Seeing all this, Rishis of that time, Chief among them Vyasa, tried to counter the deleterious effect of Buddhism and created the Mahabharata and the Bhagwadgita. Mahabharat was initially just Bhaarat with 20000 verses, the story of the land of Bharat and later grew into Mahabharata of about 100000 verses. Faith in God was restored by making an incarnation of God the central figure of the story. To revive the fighting spirit of Kshatriyas several arguments are given in the first two chapters of the Gita, including that killing for sake of establishing Righteousness and Justice is not wrong and that the soul being immortal what is killed is only the body. A total of 29 verses (from 10 to 38) in Chapter 2 are devoted to various arguments by Krishna to convince Arjuna to fight a just war.
Bhagawadgita does not question the basic premise of The Buddha about existence of suffering and cause of it i.e. Trishna or Craving. Nor does it say anything against the eight-fold path. In fact the Gita has incorporated Buddha’s eight-fold path fully and verses 54 to 71 of Chapter 2 about the “Sthitaprajnya” (person of tranquil & stable mind) elaborate further on the same theme. This part and verses 36 to 41 of Chapter 3 also examine in detail the psychology of human behaviour as to how desire leads to anger & suffering. Even the great modern psychologist Freud could not have improved upon this analysis. However, to prevent people from simply becoming monks to get rid of Trishna, a contrast is made between "Sanyas'' or monkhood and “Karmyog” (doing one’s duty without worrisome attachment to fruits of action) and the book argues throughout that “Karmyog” is superior to “Sanyas”. This point is made again and again in different ways and from many different angles. Mere “Sanyas” is even characterized as delusion and hypocrisy (Chapter 3 verse 6) and those consuming without producing are called thieves (3/12).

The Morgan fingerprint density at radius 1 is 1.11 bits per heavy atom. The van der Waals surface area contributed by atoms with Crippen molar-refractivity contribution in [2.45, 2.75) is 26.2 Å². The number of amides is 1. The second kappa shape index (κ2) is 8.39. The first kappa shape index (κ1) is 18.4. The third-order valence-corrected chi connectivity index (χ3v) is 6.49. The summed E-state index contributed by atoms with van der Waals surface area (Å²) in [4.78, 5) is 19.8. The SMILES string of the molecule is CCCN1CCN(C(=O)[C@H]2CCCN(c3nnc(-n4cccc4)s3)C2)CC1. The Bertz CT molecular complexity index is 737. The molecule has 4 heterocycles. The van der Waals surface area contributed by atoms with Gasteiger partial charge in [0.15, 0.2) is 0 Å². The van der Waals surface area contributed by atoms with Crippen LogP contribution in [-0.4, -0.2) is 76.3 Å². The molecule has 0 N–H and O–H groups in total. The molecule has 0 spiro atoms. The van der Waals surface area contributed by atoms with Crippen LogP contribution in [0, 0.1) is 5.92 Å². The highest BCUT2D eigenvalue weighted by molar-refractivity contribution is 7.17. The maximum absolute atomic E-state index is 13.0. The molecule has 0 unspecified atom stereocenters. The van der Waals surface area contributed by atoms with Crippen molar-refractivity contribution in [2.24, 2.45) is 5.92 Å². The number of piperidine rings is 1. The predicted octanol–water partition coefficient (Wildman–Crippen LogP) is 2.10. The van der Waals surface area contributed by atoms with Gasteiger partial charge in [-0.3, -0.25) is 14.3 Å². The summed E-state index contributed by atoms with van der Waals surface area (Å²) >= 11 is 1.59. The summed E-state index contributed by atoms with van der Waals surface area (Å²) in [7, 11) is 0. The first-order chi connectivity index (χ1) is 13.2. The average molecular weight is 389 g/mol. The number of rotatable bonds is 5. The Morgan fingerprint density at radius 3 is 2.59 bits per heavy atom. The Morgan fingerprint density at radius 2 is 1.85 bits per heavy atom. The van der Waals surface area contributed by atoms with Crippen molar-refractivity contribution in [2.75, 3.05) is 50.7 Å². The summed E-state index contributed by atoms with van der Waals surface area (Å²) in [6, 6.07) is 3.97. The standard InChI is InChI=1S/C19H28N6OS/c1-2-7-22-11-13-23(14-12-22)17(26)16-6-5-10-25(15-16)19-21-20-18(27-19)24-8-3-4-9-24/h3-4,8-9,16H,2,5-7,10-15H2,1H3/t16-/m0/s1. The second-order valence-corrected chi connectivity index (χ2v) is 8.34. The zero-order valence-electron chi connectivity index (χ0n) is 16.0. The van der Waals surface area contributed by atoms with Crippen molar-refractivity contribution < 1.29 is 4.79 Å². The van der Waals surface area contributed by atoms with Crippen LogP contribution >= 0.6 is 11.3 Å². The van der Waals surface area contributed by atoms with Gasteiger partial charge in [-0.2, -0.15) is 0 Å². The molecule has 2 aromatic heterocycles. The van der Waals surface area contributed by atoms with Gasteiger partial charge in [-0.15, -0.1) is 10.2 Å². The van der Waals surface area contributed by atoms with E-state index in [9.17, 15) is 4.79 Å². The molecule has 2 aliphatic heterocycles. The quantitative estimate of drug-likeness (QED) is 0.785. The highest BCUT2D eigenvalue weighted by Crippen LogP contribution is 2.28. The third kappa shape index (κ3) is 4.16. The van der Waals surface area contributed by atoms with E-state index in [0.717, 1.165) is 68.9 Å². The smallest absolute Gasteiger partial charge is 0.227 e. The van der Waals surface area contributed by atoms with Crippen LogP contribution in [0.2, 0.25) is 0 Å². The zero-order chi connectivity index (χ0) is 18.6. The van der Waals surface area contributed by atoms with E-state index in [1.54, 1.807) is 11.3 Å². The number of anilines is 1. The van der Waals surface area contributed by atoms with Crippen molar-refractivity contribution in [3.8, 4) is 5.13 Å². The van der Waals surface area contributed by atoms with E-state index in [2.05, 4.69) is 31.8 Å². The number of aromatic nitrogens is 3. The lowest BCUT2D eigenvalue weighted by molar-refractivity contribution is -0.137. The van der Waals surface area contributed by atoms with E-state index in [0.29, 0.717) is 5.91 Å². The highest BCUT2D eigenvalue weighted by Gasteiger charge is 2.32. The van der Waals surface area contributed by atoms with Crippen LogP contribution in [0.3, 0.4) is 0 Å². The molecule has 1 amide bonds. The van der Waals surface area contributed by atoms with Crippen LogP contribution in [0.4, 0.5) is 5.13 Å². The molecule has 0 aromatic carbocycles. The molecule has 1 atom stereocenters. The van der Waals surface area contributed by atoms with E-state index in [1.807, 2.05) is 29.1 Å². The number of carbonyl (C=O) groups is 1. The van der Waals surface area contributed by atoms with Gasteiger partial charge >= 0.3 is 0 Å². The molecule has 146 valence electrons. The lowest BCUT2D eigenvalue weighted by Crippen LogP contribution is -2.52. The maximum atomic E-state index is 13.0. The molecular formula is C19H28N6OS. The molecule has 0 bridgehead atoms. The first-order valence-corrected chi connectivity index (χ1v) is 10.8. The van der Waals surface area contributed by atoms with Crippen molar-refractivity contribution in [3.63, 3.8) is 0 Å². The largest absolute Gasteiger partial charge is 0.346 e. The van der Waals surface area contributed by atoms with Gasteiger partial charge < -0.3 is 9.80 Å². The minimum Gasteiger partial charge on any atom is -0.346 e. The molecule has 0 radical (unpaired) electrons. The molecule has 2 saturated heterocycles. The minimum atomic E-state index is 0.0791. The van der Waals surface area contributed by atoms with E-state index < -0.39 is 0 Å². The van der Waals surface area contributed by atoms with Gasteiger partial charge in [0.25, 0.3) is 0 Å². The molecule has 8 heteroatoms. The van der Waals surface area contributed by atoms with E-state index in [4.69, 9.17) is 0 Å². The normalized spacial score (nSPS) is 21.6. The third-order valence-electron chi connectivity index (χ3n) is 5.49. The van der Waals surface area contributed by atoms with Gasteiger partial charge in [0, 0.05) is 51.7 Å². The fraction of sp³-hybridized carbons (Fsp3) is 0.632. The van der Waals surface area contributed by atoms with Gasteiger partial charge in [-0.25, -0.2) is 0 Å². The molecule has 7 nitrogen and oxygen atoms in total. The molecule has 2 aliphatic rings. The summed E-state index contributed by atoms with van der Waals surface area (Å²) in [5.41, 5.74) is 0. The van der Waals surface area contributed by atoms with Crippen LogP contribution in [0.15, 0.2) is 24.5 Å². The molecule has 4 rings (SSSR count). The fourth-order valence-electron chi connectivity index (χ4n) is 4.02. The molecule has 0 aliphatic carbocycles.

On the issue of the caste-system, there are several verses in different chapters. Verse 35 of Chapter 3, 13 of Chapter 4 and verses 41 to 47 of the last i.e. 18th Chapter try hard to be persuasive on the legitimacy of the system while making it based on personal qualities, competence and performance rather than on birth and heritage. Dr.Agarwal said even Greek philosopher Plato copied the Indian 4-fold Division of Society in his classic book "Republic". While correcting Buddhism, the Bhagawadgita was equally critical of the ancient Hindu Scriptures and exhorted discreet selection of what was worthy of it (verses 45 & 46 of Chapter 2) While Gita refrained from directly criticizing Jainism or Buddhism, it was very blunt in attacking wrong ideas in Hindu scriptures. (Chapter 2/ 41 to 44, 52, 53).
It is well-known that Buddhism which was wide-spread in India for a few centuries and right up to the time of Shankara in 7th century AD disappeared totally from India while it survived outside in Sri Lanka, Myanmar, South-East Asia, Tibet, China, Japan and Korea etc. The philosophy of Karm-Yoga (doing one’s duty without worrisome attachment to fruits of action) propounded by Gita played a big role. The innate strength of Hinduism also helped the great majority of population in India to withstand the efforts of many invaders for almost a thousand years at conversion to other faiths by force or temptations of various kinds.
Gita's Karmyog was the main source of inspiration for Mahatma Gandhi when he successfully challenged the mighty British Empire. Gandhi in fact further developed the Gita by proving that Non-Violence can be a potent weapon in a war for Justice and establishment of Righteousness. His success in India unleashed the era of decolonization.
The lamp lit by “Vyas of grand intellect”, with the oil of Indian wisdom, in the form of the Bhagawadgita, is now available to guide the World in an era of crisis.
(8 May 2015).Dr. Beni Prasad Agarwal, Former Indian Ambassador & Professor of Political Science,
Chairman, Association for Asian Union & Asia-Pacific Cooperation, www.au2010.org